At time of writing (December 12, 2019) AirPods Pro delivery wait time is over 4 weeks. It’s been like this since they shipped. I tried stores in several countries and although units can make an appearance on a shelf, they sell out immediately.
AirPods are part of the “Wearables & Home” category for Apple which used to be called Other Products and include also the Watch, iPod, Apple TV, Beats and HomePod (among other items.) iPod revenues were broken out as recently as 2015 but as the graph below shows, there have been no specifics on any product in “Wearables & Home” since then.
It therefore falls upon us to estimate how much of the entire category is any one product. It’s been very difficult as the only clues lie in growth rates, sometimes cited for the Apple Watch and sometimes for “Wearables” alone. As far as I can tell from the available clues, the split is roughly as shown between the Orange and Green areas. Orange reflects estimate for Watch and Green everything else.
This analysis helped me conclude the Apple Watch overtook the historic “peak iPod” which occurred in the fourth quarter of 2007 at $4 billion. My Watch revenue estimate was $4.2 billion in the fourth quarter of 2018. This conclusion was confirmed by statements from the Company.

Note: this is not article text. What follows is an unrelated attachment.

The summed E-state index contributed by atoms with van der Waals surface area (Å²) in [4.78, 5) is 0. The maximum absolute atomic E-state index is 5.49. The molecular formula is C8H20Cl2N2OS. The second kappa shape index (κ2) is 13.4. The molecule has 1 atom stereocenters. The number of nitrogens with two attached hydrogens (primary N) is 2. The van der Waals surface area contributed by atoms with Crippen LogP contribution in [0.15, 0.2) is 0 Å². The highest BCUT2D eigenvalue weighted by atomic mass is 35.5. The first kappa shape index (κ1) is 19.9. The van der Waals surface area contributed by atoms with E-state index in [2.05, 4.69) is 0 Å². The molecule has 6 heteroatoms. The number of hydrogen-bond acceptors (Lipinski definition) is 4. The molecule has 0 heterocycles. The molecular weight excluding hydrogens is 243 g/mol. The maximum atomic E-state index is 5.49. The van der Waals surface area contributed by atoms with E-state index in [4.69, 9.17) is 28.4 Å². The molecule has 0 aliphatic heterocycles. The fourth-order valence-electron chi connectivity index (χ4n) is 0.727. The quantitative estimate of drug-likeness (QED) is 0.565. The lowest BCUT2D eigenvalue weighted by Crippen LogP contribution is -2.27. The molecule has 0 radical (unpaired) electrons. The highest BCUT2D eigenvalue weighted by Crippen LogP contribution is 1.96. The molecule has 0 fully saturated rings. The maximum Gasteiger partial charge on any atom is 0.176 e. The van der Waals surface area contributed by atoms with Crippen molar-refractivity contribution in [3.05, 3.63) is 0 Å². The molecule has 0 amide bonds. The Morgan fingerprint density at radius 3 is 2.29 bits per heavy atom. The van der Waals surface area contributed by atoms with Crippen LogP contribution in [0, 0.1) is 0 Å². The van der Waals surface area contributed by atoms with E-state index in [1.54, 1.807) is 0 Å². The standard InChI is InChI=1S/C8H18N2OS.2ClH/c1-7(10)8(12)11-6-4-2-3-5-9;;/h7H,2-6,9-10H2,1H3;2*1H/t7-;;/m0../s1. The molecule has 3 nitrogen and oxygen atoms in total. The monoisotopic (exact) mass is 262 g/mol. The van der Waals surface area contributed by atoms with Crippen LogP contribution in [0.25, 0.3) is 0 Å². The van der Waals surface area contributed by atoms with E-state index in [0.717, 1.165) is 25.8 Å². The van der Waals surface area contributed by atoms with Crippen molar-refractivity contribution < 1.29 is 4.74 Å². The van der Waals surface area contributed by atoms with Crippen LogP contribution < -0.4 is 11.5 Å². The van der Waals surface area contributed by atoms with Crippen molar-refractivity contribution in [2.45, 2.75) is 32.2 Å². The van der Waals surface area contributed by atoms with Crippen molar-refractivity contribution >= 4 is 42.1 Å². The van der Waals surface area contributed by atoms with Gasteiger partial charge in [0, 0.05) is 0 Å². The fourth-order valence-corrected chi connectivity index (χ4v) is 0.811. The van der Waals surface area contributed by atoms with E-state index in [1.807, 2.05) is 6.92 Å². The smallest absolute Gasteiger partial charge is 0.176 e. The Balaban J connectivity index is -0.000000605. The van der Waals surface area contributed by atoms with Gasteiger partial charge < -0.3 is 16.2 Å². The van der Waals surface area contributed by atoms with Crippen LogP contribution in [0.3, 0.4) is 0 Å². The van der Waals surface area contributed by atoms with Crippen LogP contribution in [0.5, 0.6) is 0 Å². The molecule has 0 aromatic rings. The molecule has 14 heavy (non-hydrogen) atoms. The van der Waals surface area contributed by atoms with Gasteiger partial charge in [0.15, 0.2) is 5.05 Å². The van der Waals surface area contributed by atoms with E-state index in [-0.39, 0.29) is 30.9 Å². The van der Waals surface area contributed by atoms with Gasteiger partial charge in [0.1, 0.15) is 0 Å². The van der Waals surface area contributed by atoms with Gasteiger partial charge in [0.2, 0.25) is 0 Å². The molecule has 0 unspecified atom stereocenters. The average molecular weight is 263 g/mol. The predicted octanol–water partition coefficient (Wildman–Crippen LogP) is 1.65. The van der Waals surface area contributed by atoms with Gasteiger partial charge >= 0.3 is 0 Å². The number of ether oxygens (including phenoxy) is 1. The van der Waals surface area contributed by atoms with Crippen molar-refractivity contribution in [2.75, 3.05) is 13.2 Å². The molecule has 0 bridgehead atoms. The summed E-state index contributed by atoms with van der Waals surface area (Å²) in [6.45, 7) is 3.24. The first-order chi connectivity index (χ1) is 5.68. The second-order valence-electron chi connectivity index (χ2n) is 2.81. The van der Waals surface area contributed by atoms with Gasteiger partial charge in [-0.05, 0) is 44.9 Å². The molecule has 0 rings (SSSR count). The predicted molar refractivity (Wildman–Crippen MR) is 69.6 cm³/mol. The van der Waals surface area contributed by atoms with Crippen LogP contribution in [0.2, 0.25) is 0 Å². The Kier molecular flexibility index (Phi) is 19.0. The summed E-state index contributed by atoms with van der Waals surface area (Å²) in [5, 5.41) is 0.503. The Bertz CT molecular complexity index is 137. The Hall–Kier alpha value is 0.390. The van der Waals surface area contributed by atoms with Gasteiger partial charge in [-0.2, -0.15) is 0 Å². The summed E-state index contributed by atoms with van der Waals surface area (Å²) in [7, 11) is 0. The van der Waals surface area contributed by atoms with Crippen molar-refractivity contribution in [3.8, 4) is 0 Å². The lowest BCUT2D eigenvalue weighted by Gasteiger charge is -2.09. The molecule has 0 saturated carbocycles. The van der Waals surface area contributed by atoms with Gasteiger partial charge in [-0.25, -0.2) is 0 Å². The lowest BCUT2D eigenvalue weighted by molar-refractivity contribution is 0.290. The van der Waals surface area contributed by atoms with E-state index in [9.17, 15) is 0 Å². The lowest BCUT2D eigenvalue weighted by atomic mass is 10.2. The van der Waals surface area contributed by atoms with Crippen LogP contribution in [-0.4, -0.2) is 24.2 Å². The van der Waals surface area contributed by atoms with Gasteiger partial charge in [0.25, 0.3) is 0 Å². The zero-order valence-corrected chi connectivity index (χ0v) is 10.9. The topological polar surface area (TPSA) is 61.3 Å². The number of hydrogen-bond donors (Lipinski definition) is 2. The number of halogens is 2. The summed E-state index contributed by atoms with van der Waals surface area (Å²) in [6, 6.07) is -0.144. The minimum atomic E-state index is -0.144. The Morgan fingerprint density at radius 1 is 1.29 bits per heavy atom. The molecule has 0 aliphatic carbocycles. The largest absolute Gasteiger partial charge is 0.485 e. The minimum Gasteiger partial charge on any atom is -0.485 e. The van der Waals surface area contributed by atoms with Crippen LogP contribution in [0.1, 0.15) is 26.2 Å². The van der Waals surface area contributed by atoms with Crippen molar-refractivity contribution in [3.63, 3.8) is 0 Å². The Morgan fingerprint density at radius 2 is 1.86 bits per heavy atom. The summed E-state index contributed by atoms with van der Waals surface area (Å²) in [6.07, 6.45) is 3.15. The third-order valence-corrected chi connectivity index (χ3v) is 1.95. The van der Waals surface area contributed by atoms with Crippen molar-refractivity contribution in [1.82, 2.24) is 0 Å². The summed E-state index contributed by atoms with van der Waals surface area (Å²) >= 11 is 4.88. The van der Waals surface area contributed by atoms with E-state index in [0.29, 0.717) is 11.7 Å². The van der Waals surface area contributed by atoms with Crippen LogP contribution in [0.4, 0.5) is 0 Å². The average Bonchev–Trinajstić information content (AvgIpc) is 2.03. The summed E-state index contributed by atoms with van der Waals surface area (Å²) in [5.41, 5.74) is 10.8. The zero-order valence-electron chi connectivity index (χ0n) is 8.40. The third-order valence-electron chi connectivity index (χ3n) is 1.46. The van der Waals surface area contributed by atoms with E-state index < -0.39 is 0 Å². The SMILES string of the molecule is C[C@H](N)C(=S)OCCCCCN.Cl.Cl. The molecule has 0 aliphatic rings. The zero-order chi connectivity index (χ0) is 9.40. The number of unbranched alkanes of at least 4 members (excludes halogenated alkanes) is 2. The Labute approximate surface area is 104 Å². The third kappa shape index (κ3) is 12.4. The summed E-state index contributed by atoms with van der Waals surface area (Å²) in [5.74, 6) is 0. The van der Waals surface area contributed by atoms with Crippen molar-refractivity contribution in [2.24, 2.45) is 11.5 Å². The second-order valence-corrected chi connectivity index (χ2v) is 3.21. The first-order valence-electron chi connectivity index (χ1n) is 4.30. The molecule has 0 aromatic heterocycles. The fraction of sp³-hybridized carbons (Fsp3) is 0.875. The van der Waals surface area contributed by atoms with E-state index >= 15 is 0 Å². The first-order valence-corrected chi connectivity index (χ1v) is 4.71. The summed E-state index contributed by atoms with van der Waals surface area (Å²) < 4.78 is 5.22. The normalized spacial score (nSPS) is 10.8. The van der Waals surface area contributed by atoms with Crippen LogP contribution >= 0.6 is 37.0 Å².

The problem lately has been that AirPods have become huge unto themselves. There is literally no information about AirPods sales as a product category. The only option is to guess Watch and subtract it from Wearables and then guess again the portion of “non-Watch Wearables & Home” that is AirPods.
Looking forward to the next quarter, I am expecting a 51% increase y/y for Wearables and 24% growth in Watch. This results in a Watch revenues about $5.2 billion and non-Watch $5.7 billion. Now if we assume $1.7 billion for non-Watch-non-AirPods (i.e. Apple TV, HomePod, Beats, iPod, other) then this quarter AirPods will have overtaken peak iPod.
Remember that iPod was the phenomenon which reset all expectations for Apple. It caused Apple to cease calling itself Apple Computer. It (at least psychologically) laid the foundation for iPhone and everything else that followed. In 2005 and through 2007 Apple was “the iPod company”. I remember people working in a large search engine company calling Apple “that media company” as a result of over-intellectualizing iTunes.
(One more footnote on the AirPods Pro is that at $250 a pair and $300 for Apple Watch, throwing in a case puts these attached accessories for an iPhone at roughly the same average selling price for the iPhone of a few years ago.)
For the AirPods to overtake the iPod highlights just what a phenomenal category Wearables has become. In combination with Home and other accessories the category is going to decidedly overtake the Mac, having already passed the iPad.
And so it goes, something dismissed as inconsequential–”does not move the needle”–ends up becoming a massive force of change. The iPod was that, the original Apple II, the Mac and yes, also the iPhone. It’s the asymmetry of humility that this happens over and over again.
To hear more about the profundities of AirPods Pro tune in to the next Critical Path podcast.